Traditional notions of what constitutes luxury have been turned upside-down in recent years, a trend reflected in the 2014 BMW X1, the 2014 Mercedes-Benz CLA-Class, and the upcoming 2015 Audi A3. In Europe and other global regions, these automakers sell a broader variety of vehicles than they do in the U.S., starting at more accessible prices. Americans, however, view vehicles wearing a blue-and-white roundel, a 3-pointed star, and quad chrome rings as luxury vehicles, as something better than the common Chevy, Kia, or Toyota that their neighbor drives, as a reward for academic or professional achievement, as a path to an upper-class lifestyle from a middle-class existence.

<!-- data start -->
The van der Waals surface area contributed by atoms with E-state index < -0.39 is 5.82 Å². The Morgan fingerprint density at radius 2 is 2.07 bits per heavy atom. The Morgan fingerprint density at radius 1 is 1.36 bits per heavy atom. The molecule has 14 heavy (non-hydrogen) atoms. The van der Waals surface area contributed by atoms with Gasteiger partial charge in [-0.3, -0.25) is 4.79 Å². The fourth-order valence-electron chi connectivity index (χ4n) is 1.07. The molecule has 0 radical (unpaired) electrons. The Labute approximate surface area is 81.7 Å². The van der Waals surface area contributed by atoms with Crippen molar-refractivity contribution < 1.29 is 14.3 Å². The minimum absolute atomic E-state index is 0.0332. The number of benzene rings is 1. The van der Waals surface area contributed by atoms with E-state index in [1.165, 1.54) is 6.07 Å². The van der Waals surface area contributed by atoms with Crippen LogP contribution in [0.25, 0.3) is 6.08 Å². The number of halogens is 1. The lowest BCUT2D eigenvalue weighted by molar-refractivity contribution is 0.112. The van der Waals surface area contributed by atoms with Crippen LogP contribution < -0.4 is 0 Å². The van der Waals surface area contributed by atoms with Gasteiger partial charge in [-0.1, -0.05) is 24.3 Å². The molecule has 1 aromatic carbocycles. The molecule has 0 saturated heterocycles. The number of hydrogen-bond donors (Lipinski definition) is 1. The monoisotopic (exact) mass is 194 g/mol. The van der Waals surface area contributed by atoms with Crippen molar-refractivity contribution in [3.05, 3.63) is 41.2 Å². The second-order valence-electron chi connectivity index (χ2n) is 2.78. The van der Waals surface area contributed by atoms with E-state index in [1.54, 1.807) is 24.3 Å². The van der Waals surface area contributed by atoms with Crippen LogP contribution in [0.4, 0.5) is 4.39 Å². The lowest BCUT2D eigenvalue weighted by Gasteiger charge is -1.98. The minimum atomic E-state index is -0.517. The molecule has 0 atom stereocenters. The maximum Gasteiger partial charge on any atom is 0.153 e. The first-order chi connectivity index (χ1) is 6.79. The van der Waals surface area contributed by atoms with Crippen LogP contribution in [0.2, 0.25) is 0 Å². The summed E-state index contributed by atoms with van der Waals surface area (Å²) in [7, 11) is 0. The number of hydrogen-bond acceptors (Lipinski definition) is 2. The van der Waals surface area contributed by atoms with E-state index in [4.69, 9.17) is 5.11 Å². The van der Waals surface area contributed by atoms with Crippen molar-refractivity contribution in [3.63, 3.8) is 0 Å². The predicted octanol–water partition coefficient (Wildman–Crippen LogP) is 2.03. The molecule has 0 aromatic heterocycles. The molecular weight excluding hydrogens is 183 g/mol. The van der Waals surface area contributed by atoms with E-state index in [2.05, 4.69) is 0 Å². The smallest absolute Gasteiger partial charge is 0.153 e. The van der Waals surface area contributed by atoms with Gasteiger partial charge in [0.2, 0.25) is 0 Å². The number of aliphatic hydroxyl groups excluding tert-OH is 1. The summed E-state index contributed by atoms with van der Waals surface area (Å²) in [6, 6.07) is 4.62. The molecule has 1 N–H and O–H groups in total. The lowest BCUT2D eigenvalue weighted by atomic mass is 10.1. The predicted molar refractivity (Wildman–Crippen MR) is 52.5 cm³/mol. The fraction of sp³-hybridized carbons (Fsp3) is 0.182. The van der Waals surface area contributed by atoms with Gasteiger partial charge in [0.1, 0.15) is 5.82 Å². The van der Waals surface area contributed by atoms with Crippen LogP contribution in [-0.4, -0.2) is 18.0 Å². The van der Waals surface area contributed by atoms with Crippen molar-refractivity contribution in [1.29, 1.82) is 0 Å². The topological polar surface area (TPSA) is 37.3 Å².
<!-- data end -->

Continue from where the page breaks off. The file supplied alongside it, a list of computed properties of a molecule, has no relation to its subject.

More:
Nevertheless, these car companies need to expand their U.S. lineups, reaching farther down-market in order to capture younger, less affluent people in the hope that they will convert aspirational up-and-coming car buyers into lifetime loyalists. Rather than let these customers purchase a Camry and then step up to a Lexus, BMW and other premium European marques are planning to entice Generation Y with new models wearing a lower price.
In bringing the BMW X1 to America, the purveyor of ultimate driving machines also attempts to capitalize on insatiable desires for crossover suvs, endowing the X1 with the minimum requirements to qualify for membership in that vehicle class. It’s not really an SUV. And it’s not a luxury vehicle. But I’ll tell you this much: it’s pretty damn fun to drive.